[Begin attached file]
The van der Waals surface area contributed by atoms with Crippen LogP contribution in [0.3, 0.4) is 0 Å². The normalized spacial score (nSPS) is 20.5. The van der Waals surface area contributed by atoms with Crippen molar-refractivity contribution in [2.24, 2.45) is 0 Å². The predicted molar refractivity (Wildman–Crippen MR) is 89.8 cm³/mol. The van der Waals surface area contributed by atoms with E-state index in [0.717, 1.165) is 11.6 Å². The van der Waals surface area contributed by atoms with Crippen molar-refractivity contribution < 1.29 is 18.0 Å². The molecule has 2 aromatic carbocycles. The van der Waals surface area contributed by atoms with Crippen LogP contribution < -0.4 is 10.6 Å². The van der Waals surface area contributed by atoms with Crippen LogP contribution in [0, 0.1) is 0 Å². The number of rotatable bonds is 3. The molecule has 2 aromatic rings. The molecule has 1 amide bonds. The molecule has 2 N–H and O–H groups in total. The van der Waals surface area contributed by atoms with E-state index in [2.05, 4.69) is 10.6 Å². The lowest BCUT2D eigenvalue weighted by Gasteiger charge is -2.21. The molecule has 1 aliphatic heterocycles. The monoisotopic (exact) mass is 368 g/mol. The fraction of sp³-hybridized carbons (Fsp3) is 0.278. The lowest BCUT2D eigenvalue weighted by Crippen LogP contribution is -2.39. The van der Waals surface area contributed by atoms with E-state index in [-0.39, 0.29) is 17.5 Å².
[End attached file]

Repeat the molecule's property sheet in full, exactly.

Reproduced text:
The van der Waals surface area contributed by atoms with Crippen LogP contribution in [0.3, 0.4) is 0 Å². The normalized spacial score (nSPS) is 20.5. The van der Waals surface area contributed by atoms with Crippen molar-refractivity contribution in [2.24, 2.45) is 0 Å². The predicted molar refractivity (Wildman–Crippen MR) is 89.8 cm³/mol. The van der Waals surface area contributed by atoms with E-state index in [0.717, 1.165) is 11.6 Å². The van der Waals surface area contributed by atoms with Crippen molar-refractivity contribution < 1.29 is 18.0 Å². The molecule has 2 aromatic carbocycles. The van der Waals surface area contributed by atoms with Crippen LogP contribution < -0.4 is 10.6 Å². The van der Waals surface area contributed by atoms with Crippen LogP contribution in [0, 0.1) is 0 Å². The number of rotatable bonds is 3. The molecule has 2 aromatic rings. The molecule has 1 amide bonds. The molecule has 2 N–H and O–H groups in total. The van der Waals surface area contributed by atoms with E-state index in [2.05, 4.69) is 10.6 Å². The lowest BCUT2D eigenvalue weighted by Gasteiger charge is -2.21. The molecule has 1 aliphatic heterocycles. The monoisotopic (exact) mass is 368 g/mol. The fraction of sp³-hybridized carbons (Fsp3) is 0.278. The lowest BCUT2D eigenvalue weighted by Crippen LogP contribution is -2.39. The van der Waals surface area contributed by atoms with E-state index in [-0.39, 0.29) is 17.5 Å².